Political Aide’s Multiple Income Streams Shows How it Pays to be Connected

Norberto Santana Jr./Voice of OC

Denis Bilodeau (front) and Paul Walters, political aides to supervisors Shawn Nelson and Lisa Bartlett, respectively during a 2015 Board of Supervisors meeting.

There are five people who serve in the highest echelons of county government, but rarely draw attention: chiefs of staff to the Board of Supervisors.

They all enjoy six-figure salaries and wield considerable power behind the scenes. But where they differ – sometimes wildly – is in how much public money they receive from outside agencies. On this front, standing high above the rest is Denis Bilodeau, chief of staff to Supervisor Shawn Nelson.

In addition to earning $177,000 in salary and benefits last year for his full-time county job, Bilodeau – who depicts himself as a taxpayer watchdog – received another $83,366 in payments and benefits from other public agencies, records show.

bilodeau092712pBilodeau’s haul last year included $45,097 in stipend payments, insurance, and pension benefits for serving on the Orange County Water District board, and $37,868 for being Nelson’s policy aide at the South Coast Air Quality Management District.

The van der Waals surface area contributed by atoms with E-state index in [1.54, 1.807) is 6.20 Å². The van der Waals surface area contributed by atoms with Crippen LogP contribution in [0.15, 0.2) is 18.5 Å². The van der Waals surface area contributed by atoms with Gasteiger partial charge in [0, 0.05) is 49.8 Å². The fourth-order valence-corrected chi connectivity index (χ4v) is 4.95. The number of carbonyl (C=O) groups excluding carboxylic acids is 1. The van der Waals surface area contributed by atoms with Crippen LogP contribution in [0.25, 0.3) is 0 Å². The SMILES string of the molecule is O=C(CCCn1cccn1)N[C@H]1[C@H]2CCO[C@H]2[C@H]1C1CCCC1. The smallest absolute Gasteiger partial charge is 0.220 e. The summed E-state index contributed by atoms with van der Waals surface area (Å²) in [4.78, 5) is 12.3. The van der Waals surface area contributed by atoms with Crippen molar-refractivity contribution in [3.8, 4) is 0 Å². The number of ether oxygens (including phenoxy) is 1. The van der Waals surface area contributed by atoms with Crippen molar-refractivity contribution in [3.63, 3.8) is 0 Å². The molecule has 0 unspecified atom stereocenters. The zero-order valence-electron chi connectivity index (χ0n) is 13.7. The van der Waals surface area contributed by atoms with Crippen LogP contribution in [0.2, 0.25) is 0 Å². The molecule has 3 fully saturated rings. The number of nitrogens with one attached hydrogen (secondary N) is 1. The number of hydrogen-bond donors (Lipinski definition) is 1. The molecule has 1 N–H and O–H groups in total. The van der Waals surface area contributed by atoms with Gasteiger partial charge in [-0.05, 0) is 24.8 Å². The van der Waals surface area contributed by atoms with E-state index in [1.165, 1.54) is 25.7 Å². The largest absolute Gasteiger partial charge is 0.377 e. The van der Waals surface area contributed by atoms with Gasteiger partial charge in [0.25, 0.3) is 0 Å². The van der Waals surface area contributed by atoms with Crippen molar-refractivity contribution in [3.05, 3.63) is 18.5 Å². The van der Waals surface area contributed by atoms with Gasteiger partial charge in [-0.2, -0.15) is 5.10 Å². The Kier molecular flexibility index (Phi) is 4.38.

Altogether, Bilodeau’s total public compensation last year was $260,921, according to a Voice of OC review of records from each agency. His penchant for racking up public pay has led his detractors to refer to him as “Denis Billsomedough.”

The chiefs of staff to supervisors Lisa Bartlett, Todd Spitzer, and Michelle Steel don’t report any work at outside public agencies. Supervisor Andrew Do’s top aide, Brian Probolsky received about $26,000 in pay and benefits last year as a board member at Moulton Niguel Water District – less than a third of what Bilodeau made.

Jon Fleischman, a longtime Republican Party insider who publishes the conservative news website Flash Report, speaks for many of Bilodeau’s critics by questioning how he can fully serve taxpayers as a supervisor’s second-in-command and also do enough outside work to justify compensation that amounts to a second full-time government job.

“I don’t mind if somebody is being paid a wage for a job that is done,” said Fleischman. “But the concern would be: If he’s already being paid full-time to give all of his professional hours to helping Shawn Nelson as a supervisor, then what’s he getting paid by the AQMD to do? And if he’s getting paid by the AQMD to help Shawn Nelson, then why are the taxpayers of the county of Orange” paying to pick up his salary?

Fleischman suggested that Bilodeau “provide some kind of timekeeping” to show how he’s doing the work for each agency that he’s being paid for.

Bilodeau did not return a reporter’s phone call for comment, but did send an email in which he referred to this article as a “smear piece.”

“The AQMD provides each board member with a stipend for a technical assistant to assist them in analyzing proposed regulations and other related technical tasks,” Bilodeau wrote. “Supervisor Nelson has selected me to assist him given my background and experience.”

A Common Practice

Bilodeau is far from the only public official who has come under fire for generating multiple streams of income from public agencies. Santa Ana Mayor Miguel Pulido has long exploited his position to earn nearly six figures annually in addition to his pay for serving on city council.